Unable to work with their neighbors, some Alaskans turned to the people of overpopulated and overdeveloped lands to muster the political bullying power to - once again - push the will of millions who have never set foot here upon those who live here.
Rep. George Miller, D-Calif. introduced his Protect America's Wildlife Act, on Capitol Hill Sept. 25, accompanied by a white wolf on a leash, the president of the national Defenders of Wildlife, and a former Board of Game member and longtime wolf control opponent, Joel Bennett of Alaska. He said he aims to close a loophole in the federal Airborne Hunting Act that has allowed Alaska to issue limited permits to private pilot-gunner teams to do wolf control instead of using its own hired guns.
The show played pretty well in D.C. and for Miller, who hails from Contra Costa County, Calif. - home to almost twice as many people in 1/900th the space as Alaska.
With a population of well over 1 million in its 719 square miles, it's a county that is accustomed to wielding national political power. There is no political downside for a representative from northern California standing up to "protect wildlife" from the law-breaking people who actually live where wolves exist off-leash.
The show surely wouldn't have played well, politically, in a community like McGrath, Alaska, on the heels of yet another not-that-great moose hunting season. But the number of voters in McGrath couldn't populate a single polling precinct around Miller's stomping grounds.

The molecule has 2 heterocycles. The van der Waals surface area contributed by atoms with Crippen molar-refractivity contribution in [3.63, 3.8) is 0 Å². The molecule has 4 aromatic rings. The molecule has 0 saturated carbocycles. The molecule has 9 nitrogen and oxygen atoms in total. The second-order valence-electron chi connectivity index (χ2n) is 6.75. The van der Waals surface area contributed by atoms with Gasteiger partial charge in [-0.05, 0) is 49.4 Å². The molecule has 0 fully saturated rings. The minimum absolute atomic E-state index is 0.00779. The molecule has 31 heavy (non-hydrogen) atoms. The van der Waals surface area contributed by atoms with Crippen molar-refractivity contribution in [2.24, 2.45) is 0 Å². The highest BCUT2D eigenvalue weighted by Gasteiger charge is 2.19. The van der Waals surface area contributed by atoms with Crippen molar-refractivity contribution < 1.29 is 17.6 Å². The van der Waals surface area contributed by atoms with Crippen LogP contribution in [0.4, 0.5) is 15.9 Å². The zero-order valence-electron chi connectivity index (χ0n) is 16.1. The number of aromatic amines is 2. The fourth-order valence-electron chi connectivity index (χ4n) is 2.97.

All too willing to tarnish Alaska's reputation for his own gain, the California representative will carry the message of the national Defenders of Wildlife, painting a vision of a slaughter by pilots who simply run down wolves and shoot them "point-blank."
They continue to ignore the fact that many more wolves are taken by hunters and trappers each year using traditional methods. The control program has netted a kill of only about 700 wolves over the course of four years. The state even offered a bounty last year in hopes of increasing the wolf control kill.
The annual traditional statewide wolf harvest is usually on the order of 1,000. This is a fact that should worry traditional hunters and trappers. If California is ready to target a program that manages to kill less than 200 wolves per year, what's next on California's chopping block?
The message to Congress should be that the states have authority to manage wildlife populations for a reason. The state has a political system that works. It has a court system that works. Just because a few people have not been successful yet in those arenas, it's not up to Congress to step in and allow California to tell Alaskans how to live.